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"Marriage" and natural law

My recent response to IrishLaw about same-sex marriage has provoked a very thoughtful return response--which I'm not sure I entirely deserve given the sarcastic tone of my post.

Despite Anthony Rickey's suggestion that IL refrain from making the "much weaker" argument that marriage between a man and a woman is "some form of natural right," IrishLaw sticks to her guns:

Indeed, I could have stopped there, but I don't believe the only reason we have a right to marriage is because it's currently on the books. In other words, I don't think we'd suddenly stop having a right to marriage even if we all decided to repeal those laws tomorrow (or if the courts suddenly decided they were all unconstitutional somehow). . . . I do believe there are natural rights, which if abridged by law would be by unjust law.
[Comment on Anthony's post.] I appreciate ILs candor, and I sympathize with her clear recognition that actually arguing for the existence of natural law--let alone its precise boundaries--is a very difficult thing to do.

When the question is whether constitutional or statutory law permits or prohibits a thing, it can be very hard to persuade each other. When the question is whether there's a natural right to marriage defined as the union of one man and one woman, I think it's virtually impossible. IrishLaw may not be John Finnis, but that's not the reason her arguments fall far short of persuading me. Maybe because natural law is simply given (it's "anterior" to not only the state, but to all of human civilization), it doesn't depend on reason or empirical evidence in the same way that constitutional or statutory law does. Attempts to persuade others using these tools alone are bound to fail, because in the end, the proponent of natural law has to ask that we simply believe it. In this way, natural law is a lot like religion--both are founded on a certain amount of faith.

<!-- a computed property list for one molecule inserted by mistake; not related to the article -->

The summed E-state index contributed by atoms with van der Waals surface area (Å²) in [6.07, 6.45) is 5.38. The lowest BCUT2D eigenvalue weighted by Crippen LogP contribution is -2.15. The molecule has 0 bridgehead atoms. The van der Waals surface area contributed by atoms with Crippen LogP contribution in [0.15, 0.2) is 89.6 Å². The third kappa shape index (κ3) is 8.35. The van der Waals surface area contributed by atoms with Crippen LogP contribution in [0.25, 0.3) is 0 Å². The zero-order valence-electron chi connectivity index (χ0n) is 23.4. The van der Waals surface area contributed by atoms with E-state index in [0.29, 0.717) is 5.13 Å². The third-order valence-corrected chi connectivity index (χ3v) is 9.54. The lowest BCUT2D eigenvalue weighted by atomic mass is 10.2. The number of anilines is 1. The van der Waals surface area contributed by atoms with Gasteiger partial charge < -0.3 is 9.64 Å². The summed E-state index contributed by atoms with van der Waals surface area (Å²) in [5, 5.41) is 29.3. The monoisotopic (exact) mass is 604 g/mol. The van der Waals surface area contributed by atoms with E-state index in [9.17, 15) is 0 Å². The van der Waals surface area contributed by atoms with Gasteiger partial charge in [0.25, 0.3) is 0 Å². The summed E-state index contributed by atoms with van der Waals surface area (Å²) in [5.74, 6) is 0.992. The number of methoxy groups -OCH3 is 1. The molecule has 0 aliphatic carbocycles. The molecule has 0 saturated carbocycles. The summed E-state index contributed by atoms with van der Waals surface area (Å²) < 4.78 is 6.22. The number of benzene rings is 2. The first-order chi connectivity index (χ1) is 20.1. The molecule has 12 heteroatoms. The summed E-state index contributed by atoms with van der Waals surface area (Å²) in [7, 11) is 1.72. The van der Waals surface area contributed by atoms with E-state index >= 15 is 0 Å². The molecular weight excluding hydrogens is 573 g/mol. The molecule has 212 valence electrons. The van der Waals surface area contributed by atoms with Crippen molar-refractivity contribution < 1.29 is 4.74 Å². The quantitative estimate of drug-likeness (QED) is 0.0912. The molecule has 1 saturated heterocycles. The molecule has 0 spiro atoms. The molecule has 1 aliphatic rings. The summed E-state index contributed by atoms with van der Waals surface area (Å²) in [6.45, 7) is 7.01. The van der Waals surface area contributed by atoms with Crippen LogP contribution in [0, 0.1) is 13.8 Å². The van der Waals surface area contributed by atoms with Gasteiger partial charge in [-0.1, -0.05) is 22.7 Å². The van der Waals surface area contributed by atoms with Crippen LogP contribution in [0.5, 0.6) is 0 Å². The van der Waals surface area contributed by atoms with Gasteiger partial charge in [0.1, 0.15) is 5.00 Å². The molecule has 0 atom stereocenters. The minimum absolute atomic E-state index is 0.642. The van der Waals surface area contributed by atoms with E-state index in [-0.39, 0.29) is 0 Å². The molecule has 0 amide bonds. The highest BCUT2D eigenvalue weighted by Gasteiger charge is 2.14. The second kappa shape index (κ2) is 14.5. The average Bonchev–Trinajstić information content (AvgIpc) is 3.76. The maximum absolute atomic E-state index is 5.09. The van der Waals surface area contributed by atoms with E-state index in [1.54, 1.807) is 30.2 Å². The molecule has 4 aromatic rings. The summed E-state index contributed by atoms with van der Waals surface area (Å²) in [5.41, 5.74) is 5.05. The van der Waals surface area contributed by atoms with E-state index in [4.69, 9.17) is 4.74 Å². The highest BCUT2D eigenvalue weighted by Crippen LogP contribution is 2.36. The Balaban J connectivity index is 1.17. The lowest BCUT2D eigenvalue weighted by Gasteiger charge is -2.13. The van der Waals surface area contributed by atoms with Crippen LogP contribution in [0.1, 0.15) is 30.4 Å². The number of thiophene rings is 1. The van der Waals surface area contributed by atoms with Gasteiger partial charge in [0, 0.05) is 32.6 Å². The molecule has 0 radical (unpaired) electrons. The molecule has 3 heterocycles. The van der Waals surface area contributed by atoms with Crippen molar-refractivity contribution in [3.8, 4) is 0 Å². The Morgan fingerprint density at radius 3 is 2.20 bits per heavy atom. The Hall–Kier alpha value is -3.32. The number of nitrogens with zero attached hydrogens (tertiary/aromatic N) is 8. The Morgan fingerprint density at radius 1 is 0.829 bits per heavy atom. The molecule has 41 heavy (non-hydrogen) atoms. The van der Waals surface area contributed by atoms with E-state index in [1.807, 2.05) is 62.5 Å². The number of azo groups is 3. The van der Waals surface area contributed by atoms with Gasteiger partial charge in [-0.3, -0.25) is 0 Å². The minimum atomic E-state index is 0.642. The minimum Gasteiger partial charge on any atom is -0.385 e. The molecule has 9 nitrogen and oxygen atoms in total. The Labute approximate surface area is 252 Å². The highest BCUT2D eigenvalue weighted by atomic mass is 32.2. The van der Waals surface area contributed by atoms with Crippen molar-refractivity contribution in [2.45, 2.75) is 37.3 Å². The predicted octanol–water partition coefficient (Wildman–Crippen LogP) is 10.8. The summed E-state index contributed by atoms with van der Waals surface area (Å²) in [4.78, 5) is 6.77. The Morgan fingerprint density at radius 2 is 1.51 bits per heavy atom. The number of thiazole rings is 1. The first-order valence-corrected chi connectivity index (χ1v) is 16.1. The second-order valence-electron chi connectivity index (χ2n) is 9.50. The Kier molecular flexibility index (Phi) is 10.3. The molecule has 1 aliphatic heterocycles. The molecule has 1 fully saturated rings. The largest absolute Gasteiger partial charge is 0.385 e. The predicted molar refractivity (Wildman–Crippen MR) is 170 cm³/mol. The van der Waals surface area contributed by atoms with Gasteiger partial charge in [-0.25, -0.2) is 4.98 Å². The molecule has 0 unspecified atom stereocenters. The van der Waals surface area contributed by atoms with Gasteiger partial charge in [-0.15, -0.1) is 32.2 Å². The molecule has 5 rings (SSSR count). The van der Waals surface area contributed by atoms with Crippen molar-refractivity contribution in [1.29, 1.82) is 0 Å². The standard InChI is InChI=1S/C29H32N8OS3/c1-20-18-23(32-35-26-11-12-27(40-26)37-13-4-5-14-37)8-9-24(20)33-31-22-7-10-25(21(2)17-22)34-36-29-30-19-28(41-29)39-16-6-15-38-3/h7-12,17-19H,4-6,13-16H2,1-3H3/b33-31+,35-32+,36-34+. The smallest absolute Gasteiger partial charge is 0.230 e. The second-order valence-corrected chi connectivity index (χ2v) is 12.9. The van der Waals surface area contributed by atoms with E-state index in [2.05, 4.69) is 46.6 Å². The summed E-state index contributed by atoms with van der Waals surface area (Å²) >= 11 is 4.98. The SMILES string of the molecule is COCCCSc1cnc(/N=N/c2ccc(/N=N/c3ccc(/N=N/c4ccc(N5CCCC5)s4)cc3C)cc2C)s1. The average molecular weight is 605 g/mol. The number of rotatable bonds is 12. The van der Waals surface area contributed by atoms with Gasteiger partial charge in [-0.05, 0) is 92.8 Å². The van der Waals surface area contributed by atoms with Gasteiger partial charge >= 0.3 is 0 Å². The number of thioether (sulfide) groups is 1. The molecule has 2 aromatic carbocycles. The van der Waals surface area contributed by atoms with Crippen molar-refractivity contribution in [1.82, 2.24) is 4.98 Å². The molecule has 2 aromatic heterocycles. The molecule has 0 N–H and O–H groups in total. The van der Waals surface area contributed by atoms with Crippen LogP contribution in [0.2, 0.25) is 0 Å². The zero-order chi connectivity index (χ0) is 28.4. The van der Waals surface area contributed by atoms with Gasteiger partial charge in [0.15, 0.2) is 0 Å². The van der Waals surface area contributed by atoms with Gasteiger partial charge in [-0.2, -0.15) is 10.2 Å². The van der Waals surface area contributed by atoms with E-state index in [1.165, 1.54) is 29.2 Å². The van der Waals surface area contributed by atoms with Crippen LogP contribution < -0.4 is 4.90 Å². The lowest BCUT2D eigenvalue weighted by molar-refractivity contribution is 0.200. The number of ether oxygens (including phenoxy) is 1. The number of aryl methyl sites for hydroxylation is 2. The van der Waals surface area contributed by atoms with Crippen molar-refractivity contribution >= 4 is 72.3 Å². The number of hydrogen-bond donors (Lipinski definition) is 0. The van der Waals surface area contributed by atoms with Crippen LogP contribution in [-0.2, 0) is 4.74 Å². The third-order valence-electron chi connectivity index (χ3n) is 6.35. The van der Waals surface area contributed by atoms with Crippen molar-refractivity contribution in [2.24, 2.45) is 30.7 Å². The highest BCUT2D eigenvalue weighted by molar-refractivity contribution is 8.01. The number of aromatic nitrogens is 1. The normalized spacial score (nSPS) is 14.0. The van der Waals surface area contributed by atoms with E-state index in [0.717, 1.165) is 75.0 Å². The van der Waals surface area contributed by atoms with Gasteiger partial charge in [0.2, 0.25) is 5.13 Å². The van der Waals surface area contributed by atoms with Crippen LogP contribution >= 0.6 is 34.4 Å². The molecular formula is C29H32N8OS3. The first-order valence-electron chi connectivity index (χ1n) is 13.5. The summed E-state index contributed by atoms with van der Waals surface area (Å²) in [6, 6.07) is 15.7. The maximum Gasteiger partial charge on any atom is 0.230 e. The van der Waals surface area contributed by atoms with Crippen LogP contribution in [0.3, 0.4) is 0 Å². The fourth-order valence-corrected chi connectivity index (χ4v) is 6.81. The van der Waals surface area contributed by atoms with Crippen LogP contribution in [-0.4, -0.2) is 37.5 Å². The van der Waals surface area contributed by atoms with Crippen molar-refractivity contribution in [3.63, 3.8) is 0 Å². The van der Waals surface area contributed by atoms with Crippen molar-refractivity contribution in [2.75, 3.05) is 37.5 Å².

I don't want to say that natural law does or doesn't exist. I only want to say that if man/woman marriage is a natural right, but SSM is not, IrishLaw is unlikely to persuade me by appealing to history, tradition, and reason. For every argument that IL comes up with, someone like Fool's Blog or Heidi Bond will be able to persuade me that it doesn't compel the natural-law conclusion that IL favors.

In fact, no argument like this will ever be successful, because the conclusion ultimately depends on a leap of faith.

This might be the best reason of all for the government to get out of the "marriage" business altogether. By that I mean just drop the word entirely from the law. Use "civil unions" instead. While we are deeply divided about what "marriage" is, we are mostly in agreement that the tax code should treat people equally, that laws governing inheritance shouldn't be biased against gays, and so forth. Perhaps through some sheer stroke of good luck, we mostly agree that equal protection of some sort is the law of the land, whether because of natural law, the constitution, or statute. Fine. Let's focus on what we agree about. The government does not have to take a position on "marriage," but it can (and should) act to ensure that the laws don't systematically deprive gays (or opponents of SSM, for that matter) of equal protection.

If the only way we can do this is to lower our sights to the mundanities of the tax code and employment benefits law, and away from metaphysical questions about "marriage," then we should do this, and be satisfied.